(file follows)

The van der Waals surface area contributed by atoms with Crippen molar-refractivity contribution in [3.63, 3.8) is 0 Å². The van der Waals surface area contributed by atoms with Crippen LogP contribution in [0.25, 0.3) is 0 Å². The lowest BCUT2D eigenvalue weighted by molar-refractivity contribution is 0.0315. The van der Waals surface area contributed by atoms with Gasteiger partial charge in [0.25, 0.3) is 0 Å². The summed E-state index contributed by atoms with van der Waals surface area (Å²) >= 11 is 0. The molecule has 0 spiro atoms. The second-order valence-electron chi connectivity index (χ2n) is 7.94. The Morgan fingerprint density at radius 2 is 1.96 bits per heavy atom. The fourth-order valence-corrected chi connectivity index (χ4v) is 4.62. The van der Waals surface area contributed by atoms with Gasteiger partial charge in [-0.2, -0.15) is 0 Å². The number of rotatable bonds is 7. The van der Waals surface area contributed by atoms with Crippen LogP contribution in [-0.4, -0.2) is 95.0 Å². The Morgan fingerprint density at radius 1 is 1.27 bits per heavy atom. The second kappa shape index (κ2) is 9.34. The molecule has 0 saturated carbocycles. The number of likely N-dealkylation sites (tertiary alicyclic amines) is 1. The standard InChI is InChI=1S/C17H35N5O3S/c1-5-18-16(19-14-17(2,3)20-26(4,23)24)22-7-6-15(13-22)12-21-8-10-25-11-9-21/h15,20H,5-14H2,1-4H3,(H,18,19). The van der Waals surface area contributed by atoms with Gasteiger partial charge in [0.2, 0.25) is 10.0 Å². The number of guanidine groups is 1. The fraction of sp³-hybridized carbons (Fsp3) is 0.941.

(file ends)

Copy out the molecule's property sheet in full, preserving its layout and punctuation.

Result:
The van der Waals surface area contributed by atoms with Crippen molar-refractivity contribution in [3.63, 3.8) is 0 Å². The van der Waals surface area contributed by atoms with Crippen LogP contribution in [0.25, 0.3) is 0 Å². The lowest BCUT2D eigenvalue weighted by molar-refractivity contribution is 0.0315. The van der Waals surface area contributed by atoms with Gasteiger partial charge in [0.25, 0.3) is 0 Å². The summed E-state index contributed by atoms with van der Waals surface area (Å²) >= 11 is 0. The molecule has 0 spiro atoms. The second-order valence-electron chi connectivity index (χ2n) is 7.94. The Morgan fingerprint density at radius 2 is 1.96 bits per heavy atom. The fourth-order valence-corrected chi connectivity index (χ4v) is 4.62. The van der Waals surface area contributed by atoms with Gasteiger partial charge in [-0.2, -0.15) is 0 Å². The number of rotatable bonds is 7. The van der Waals surface area contributed by atoms with Crippen LogP contribution in [-0.4, -0.2) is 95.0 Å². The Morgan fingerprint density at radius 1 is 1.27 bits per heavy atom. The second kappa shape index (κ2) is 9.34. The molecule has 0 saturated carbocycles. The number of likely N-dealkylation sites (tertiary alicyclic amines) is 1. The standard InChI is InChI=1S/C17H35N5O3S/c1-5-18-16(19-14-17(2,3)20-26(4,23)24)22-7-6-15(13-22)12-21-8-10-25-11-9-21/h15,20H,5-14H2,1-4H3,(H,18,19). The van der Waals surface area contributed by atoms with Gasteiger partial charge in [0.2, 0.25) is 10.0 Å². The number of guanidine groups is 1. The fraction of sp³-hybridized carbons (Fsp3) is 0.941.